Welcome back to Docsconz’ coverage of Madrid Fusión 2014. Today’s was a grand show – not only do we have some brilliant minds presenting on behalf of their projects in Peru, Chile, and Bolivia, we’ve also got some intel on what’s going on with the el Bulli Foundation and Bullipedia that is required reading if you have any interest in the future of cuisine.
At Central, in Peru, Virgilio Martinez and his wife, Pía León, do as Peruanos do: they look at their world, and their cuisine, with curiosity. Peru’s is a landscape of altitudes, featuring a large swath of Pacific coastline, arid deserts, the heights of the Andes and the plains of Sacred Valley. It’s intriguing by its very nature. What Virgilio and Pía have done is to reinvigorate Andean cuisine by rediscovering old flora and fauna. “Our cuisine is very closely linked to our nature,” said Virgilio, and his demo plates showed how amazing those two elements really are.
He grates a freeze-dried potato in water and bakes it into a chip, grating dried alpaca heart on top with some Andean mint and freeze-dried potato as a garnish. Crispy and rich, served as a snack.
Their second, and most interesting, featured cushuro, an agglomeration of bacteria that grows at high altitudes after heavy constant rains. These bacterium remind one of tapioca, except instead of bubble tea the cushuro are served on a purple corn puree, pink corn powder, crispy mote and finished with herbs. Their dessert demo tied some very Peruvian products together: coca leaf, cacao, cherimoya and coffee, uniting products from different microclimates on one plate. This presentation had all of my attention.
Although it does not have such a diverse climate as its neighbor to the north, Chile cultures have long made use of its boundless coast. Rodolfo Guzman has spent his 7 years at Boragó tapping into this natural goldmine, punctuating his coastal foraging with expeditions to the arid Atacama Desert and the dense rainforests of the south. Like many new naturalists around the world, Guzman has set out to rediscover old traditions and unique products, reinvigorating the global palate along the way. “We’re not so interested in the creative process, rather we’re focused on the value of food and what’s behind it,” Rodolfo said, but when you couple this with the fact that their menu changes seasonally throughout the year, numbering up to 700 unique dishes, one realizes that creativity and hard work has its place.
On his first plate, a savory course representing a traditional Rescoldo, he cooked Swiss chard directly on the embers of a very aromatic, endemic wood.
Plated with a carnivorous sort of sea snail called locos which resemble abalone (though they are, in fact, quite different), Chilean herbs and seasoned with olive oil, sea salt, and a very fleshy, intense black berry called molla.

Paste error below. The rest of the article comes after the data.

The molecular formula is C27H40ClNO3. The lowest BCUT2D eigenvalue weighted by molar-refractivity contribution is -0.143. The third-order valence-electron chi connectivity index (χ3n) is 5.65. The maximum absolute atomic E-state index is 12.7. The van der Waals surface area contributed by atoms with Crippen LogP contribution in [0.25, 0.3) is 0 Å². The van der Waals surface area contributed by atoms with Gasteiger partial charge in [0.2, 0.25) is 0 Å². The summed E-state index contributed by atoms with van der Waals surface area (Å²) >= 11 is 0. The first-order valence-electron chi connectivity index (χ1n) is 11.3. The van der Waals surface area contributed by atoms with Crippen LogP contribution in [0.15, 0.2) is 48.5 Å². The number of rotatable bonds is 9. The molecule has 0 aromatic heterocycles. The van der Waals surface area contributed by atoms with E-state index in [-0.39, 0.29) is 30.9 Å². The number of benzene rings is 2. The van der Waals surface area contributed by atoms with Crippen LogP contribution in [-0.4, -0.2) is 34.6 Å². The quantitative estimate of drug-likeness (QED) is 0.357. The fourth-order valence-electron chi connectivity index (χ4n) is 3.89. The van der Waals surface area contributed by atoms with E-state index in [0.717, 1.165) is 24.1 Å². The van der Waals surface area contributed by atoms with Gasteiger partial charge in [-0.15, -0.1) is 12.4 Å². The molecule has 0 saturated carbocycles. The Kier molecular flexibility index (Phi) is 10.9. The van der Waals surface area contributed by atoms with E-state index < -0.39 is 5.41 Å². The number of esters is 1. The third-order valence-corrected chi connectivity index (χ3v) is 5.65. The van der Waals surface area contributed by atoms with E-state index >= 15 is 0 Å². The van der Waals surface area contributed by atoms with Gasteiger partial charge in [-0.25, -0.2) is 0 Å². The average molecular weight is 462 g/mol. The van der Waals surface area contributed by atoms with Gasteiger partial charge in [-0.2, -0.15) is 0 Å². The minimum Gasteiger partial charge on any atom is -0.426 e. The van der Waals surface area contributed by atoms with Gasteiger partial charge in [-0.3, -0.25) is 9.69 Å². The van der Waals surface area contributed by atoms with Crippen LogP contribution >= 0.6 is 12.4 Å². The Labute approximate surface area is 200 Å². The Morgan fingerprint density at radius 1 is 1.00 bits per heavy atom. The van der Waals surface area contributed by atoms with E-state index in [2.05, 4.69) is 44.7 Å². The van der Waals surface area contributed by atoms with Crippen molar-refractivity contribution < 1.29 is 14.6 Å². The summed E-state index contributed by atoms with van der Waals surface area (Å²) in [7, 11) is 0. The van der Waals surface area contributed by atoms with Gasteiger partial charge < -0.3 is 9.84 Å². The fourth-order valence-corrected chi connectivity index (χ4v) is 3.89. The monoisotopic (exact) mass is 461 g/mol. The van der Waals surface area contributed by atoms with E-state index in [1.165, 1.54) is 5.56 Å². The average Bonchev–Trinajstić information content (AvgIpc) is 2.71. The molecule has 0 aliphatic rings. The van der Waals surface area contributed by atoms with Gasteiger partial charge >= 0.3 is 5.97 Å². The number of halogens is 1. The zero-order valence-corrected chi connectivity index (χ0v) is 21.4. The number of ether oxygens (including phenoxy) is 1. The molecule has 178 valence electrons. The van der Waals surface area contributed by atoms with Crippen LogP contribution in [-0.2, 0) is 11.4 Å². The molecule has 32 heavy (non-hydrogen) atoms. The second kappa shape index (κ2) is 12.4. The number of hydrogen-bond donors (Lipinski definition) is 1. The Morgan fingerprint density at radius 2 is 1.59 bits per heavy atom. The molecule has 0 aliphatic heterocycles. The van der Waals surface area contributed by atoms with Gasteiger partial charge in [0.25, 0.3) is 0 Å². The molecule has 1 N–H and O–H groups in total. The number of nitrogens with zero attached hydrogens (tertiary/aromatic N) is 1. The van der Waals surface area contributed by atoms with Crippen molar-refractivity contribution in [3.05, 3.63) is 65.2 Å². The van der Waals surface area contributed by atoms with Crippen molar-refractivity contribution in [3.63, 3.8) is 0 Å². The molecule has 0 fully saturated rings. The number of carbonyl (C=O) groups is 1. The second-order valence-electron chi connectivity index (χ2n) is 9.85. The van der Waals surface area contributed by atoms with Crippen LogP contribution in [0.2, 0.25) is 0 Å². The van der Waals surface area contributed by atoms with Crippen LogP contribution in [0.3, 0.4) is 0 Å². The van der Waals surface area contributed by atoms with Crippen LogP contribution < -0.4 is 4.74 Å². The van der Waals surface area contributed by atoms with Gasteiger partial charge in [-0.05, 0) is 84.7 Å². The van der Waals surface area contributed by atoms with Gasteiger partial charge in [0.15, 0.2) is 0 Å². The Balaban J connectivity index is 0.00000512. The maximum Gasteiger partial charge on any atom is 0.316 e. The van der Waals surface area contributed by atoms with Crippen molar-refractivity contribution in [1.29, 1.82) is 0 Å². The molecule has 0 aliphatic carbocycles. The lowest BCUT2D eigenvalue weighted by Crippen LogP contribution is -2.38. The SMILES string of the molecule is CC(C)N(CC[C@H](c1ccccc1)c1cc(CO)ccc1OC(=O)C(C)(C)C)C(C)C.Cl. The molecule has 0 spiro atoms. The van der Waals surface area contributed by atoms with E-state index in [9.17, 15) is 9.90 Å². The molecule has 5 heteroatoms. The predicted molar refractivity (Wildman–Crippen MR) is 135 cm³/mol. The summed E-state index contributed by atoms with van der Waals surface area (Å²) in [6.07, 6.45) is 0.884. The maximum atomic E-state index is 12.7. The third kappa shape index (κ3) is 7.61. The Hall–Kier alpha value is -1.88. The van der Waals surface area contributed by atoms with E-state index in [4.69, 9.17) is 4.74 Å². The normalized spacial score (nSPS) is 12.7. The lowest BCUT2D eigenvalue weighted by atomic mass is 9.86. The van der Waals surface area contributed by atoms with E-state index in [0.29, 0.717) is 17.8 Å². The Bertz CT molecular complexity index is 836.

Another dish focused on the life cycle of the peumo, a tree berry from the southern forests; the mise en place takes a year to create, and the final product includes four preparations of the berry, based on each season. Next came a course based off a parasite that attacks an endemic pine shrub in the thin forests of the Andean foothills – the final dish included three preparations of the berry-like parasite to make an “ancient and bitter dessert”.
They finally demonstrated a desert-themed dessert, using rica-rica, a powder from a flower that flourishes once every five years – the final plate includes a fermented-flower ice cream underneath a gigantic macaron, broken to resemble the cracked desert floor. Beautiful and brilliant.
You may have heard of Gustu, the restaurant that makes La Paz, Bolivia an attractive stop on a gastronomic world tour. The path has not been easy – neither chef is Bolivian – but Kamilla Seidler and Michelangelo Cestari have faced the challenges of reinventing a cuisine, overseeing a wildlife laboratory and operating cooking school with gusto. Research and authenticity are the name of the game. It’s made possible from their team of 30 young people, many of whom have left everything in order to put Gustu on the map, as well as the great variety in natural wildlife made possible by an amazing range of microclimates in this small, landlocked state.
Their first dish was a sort of llama steak, with llama-milk yogurt, hearts of the chakana cactus and a very acidic native honey. Although any use of llama milk is unusual for Bolivian cuisine (most indigenous Bolivians do not have the flora to process dairy), the simple dish highlights Bolivian product in a unique and interesting way.
Their second dish brings together three ingredients that are believed to have medicinal qualities: potato, beetroot, and hibiscus. While the resulting plate may or may not have the healing powers, the rich combination of textures and flavors should at least focus global culinary interest on the Bolivian capital. Gustu is still very young – it opened in early 2013 – but it is sure to only gain in stature as its cuisine matures and its chefs settle in to their new home.
Throughout three days of Madrid Fusión, my father and I listened to some of the most respected names in gastronomy. Midway through this last day we listened giddily to the philosopher-kings of La Vanguardia as they elaborated the next phase of el Bulli. Substituting a video introduction for his live (he was opening his month long exhibit at The Drawing Center in NYC), Ferran Adriá trusted his collaborators Oriol Castro and Eduard Xatruch to do the job. They remained relatively vague on the concept of the el Bulli Foundation – the exhibition and creative space that will reside in the original location at Cala Montjoi, focusing instead on Bullipedi, the highly ambitious culinary encyclopedia that seeks to classify the entirety of cooking in a straightforward manner, with definitions and classifications agreed upon by the consensus of the participants in the project. When you consider the scope of the project – Bullipedia seeks not only to classify techniques from around the world, but also materials used, chemical processes, preparations and the meaning of cuisine – you understand how grand an endeavor this is. Bullipedia is the marriage of epistemology, taxonomy, and food.